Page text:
Even with all the glitz and glamor, "Waking Sleeping Beauty" rightfully concentrates on all the hard work it took to get there.(How anybody could concentrate on drawing with a live lion in the room is beyond me.) But I disagree with the assertion that the above films made it cooler for adult audiences to like animated films. That would come later with the rise of Pixar. In fact, a lot of this entertaining and insightful documentary feels like prologue, and not just because a young Tim Burton is photographed at a drawing desk.
  • fb796967648
    April 8, 2010
    Wonderful documentary covering the Disney animation years from 1984-1994 (the re-birth of the brand, from LITTLE MERMAID through LION KING). Full of insider you-were-there interviews, footage and home movies, this film also covers the great infusion of creativity that Howard Ash... read moreman brought to the studio when he and writing partner Alan Menken came on board. It also, quite movingly, chronicles Ashman's last days, and that alone is enough to make this essential viewing for not only the animated film fan, but the musical theatre fan as well. It's one of those documentaries that zooms by, and leaves you wishing it were twice the length, because every tidbit you get is a gem. Don't miss the gems!
  • fb721890245
    June 20, 2013
    I'm always fascinated by the story of Disney and how it has evolved over the years. Those who can remember that far back will remember the problems of Disney in the '80s. An interesting look as to how Disney recaptured its animation magic.
  • fb653545547
    October 5, 2011
    Does Waking Sleeping Beauty get deep enough or honest enough about the trials of the Disney company? Not really. Does it give a tantalizing glimpse into a dysfunctional organization where expectations kept getting raised without needed improvements in staffing and infrastructur... read moree, not to mention in interpersonal relations? Absolutely. Are some of the films between 1984 and 1994 glossed over with precious little information (like The Rescuers Down Under)? Yup. Are there fundamental problems with the way the doc is edited together, such as not having current interviews on camera and opting for only the audio of those conversations? Double yup. But you know what? For a company with an image of family and friends, Waking Sleeping Beauty throws cold water on the entire endeavor. A brisk 85-minutes, WSB gives the audience a starting place from which to seek out other docs on the Disney company. It begins the conversation and doesn't pretend to finish it.
  • April 6, 2011
    The true story about the people behind Disney's magic who brought in millions and could "do no wrong." The truth is that they were arrogant and prideful and fought all the time but they were brilliant entertainers and amazing businessmen who took risks and succeeded in delivering... read more some of the most beloved Disney films of all time. This movie includes testimonies and vintage home videos along with clips from our favorite stories. I never knew they basically made up the story as they went along. No wonder The Black Cauldron sucked so bad!!!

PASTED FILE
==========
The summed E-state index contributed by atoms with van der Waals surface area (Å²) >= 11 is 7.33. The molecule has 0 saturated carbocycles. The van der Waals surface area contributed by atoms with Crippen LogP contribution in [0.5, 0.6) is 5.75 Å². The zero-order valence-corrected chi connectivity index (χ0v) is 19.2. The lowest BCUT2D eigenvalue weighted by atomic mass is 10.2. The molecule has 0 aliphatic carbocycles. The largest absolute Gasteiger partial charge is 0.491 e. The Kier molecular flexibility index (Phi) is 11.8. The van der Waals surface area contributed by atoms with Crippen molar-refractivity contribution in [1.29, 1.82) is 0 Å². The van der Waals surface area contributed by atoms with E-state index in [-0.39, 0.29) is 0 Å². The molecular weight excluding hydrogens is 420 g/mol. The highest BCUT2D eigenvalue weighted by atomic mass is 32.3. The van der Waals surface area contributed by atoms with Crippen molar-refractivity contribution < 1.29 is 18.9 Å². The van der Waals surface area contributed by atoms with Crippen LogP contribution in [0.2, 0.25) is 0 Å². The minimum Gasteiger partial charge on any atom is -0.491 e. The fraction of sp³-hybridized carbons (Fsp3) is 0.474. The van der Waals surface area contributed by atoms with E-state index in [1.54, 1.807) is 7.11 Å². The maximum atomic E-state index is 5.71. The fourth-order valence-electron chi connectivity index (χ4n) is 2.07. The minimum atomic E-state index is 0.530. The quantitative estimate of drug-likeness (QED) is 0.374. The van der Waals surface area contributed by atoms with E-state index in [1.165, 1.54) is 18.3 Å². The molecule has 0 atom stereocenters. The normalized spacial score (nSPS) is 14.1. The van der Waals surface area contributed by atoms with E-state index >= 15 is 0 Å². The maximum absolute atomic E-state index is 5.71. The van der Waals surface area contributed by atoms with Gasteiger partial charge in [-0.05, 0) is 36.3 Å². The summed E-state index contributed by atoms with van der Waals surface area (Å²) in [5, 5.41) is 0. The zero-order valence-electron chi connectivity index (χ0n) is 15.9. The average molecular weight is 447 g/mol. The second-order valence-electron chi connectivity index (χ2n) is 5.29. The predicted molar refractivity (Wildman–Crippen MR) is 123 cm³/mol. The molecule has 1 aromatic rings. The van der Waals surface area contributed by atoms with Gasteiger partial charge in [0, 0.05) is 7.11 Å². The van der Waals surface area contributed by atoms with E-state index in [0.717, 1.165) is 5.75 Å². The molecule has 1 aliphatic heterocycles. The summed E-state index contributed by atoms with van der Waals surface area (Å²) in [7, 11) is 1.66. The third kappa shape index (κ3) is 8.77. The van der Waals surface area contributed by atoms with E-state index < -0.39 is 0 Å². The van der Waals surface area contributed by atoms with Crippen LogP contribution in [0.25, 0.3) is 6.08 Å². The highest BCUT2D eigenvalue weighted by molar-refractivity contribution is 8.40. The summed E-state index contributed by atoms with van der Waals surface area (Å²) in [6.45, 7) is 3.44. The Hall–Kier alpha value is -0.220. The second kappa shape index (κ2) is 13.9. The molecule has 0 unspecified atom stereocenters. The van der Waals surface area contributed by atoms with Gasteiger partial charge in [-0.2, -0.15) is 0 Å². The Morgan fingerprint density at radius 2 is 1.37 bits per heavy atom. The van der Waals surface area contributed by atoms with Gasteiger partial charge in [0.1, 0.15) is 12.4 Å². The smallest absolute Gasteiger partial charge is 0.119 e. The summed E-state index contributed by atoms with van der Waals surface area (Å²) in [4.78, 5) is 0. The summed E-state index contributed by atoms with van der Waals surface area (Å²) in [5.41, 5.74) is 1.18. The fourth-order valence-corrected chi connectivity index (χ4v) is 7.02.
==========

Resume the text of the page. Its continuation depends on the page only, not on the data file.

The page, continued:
Critic Reviews

Michael O'Sullivan
October 1, 2010
Michael O'Sullivan, Washington Post

More Belle, more Ariel, more Simba -- and less of Eisner and Co. -- would have made a more interesting movie. Full Review

Moira MacDonald
August 6, 2010
Moira MacDonald, Seattle Times

It's a not-so-great movie about some great movies. Full Review

Joe Neumaier
April 6, 2010
Joe Neumaier, New York Daily News

A few too many industry asides, but filled with behind-the-scenes moments. Full Review

Stephen Holden
March 26, 2010
Stephen Holden, New York Times

Sly retrospective exercise in corporate self-congratulation masquerading as an insider's tell-all.

J. R. Jones
March 26, 2010
J. R. Jones, Chicago Reader

Even in its sanitized state, this movie about the generational revolt that reinvigorated Disney's animation department in the 1980s and '90s is fascinating Full Review

Kyle Smith
March 26, 2010
Kyle Smith, New York Post

Waking Sleeping Beauty doesn't have as much behind-the-scenes juice as you'd hope. Full Review

Claudia Puig
March 25, 2010
Claudia Puig, USA Today

Waking Sleeping Beauty covers a dream era in the history of animation, but it could have delved a little deeper to keep us wide-eyed and engaged. Full Review

Kenneth Turan
March 25, 2010
Kenneth Turan, Los Angeles Times

It's got a terrific inside Hollywood sensibility plus an unblinking candor that lets the chips fall where they should. Which, given who made it, is something of a pleasant surprise. Full Review

Peter Hartlaub
March 25, 2010
Peter Hartlaub, San Francisco Chronicle

The movie turns from good to great as the layers are peeled away and director Hahn provides an insider's look at the creative epicenter of the studio. Full Review

Tasha Robinson
March 25, 2010
Tasha Robinson, AV Club

It could have been comfortably twice as long. But what's there is an unusual peek inside the Mouse House, one delivered by a director who seems to love the studio without letting that cloud his judgem... Full Review